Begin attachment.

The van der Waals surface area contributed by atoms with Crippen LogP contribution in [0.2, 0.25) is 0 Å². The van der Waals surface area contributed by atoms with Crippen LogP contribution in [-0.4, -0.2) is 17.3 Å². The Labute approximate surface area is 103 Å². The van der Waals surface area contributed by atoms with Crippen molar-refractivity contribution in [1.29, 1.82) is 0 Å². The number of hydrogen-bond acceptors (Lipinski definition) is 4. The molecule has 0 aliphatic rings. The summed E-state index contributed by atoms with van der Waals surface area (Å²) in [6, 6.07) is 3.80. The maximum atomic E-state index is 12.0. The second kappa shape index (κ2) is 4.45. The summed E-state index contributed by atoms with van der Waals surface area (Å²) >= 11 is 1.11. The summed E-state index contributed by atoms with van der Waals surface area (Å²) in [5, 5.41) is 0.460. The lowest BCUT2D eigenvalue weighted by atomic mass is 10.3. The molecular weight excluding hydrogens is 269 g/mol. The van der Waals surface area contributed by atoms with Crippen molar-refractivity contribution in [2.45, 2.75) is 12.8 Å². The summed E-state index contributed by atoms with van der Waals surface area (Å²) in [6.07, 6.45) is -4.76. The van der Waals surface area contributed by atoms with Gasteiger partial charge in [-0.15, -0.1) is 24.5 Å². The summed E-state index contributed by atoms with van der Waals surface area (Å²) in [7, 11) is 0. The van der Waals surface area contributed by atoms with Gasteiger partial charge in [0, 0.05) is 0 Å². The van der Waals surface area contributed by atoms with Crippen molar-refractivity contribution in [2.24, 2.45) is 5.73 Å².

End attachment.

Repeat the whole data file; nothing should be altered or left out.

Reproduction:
The van der Waals surface area contributed by atoms with Crippen LogP contribution in [0.2, 0.25) is 0 Å². The van der Waals surface area contributed by atoms with Crippen LogP contribution in [-0.4, -0.2) is 17.3 Å². The Labute approximate surface area is 103 Å². The van der Waals surface area contributed by atoms with Crippen molar-refractivity contribution in [1.29, 1.82) is 0 Å². The number of hydrogen-bond acceptors (Lipinski definition) is 4. The molecule has 0 aliphatic rings. The summed E-state index contributed by atoms with van der Waals surface area (Å²) in [6, 6.07) is 3.80. The maximum atomic E-state index is 12.0. The second kappa shape index (κ2) is 4.45. The summed E-state index contributed by atoms with van der Waals surface area (Å²) >= 11 is 1.11. The summed E-state index contributed by atoms with van der Waals surface area (Å²) in [5, 5.41) is 0.460. The lowest BCUT2D eigenvalue weighted by atomic mass is 10.3. The molecular weight excluding hydrogens is 269 g/mol. The van der Waals surface area contributed by atoms with Crippen molar-refractivity contribution in [2.45, 2.75) is 12.8 Å². The summed E-state index contributed by atoms with van der Waals surface area (Å²) in [6.07, 6.45) is -4.76. The van der Waals surface area contributed by atoms with Gasteiger partial charge in [-0.15, -0.1) is 24.5 Å². The summed E-state index contributed by atoms with van der Waals surface area (Å²) in [7, 11) is 0. The van der Waals surface area contributed by atoms with Gasteiger partial charge in [0, 0.05) is 0 Å². The van der Waals surface area contributed by atoms with Crippen molar-refractivity contribution in [2.24, 2.45) is 5.73 Å².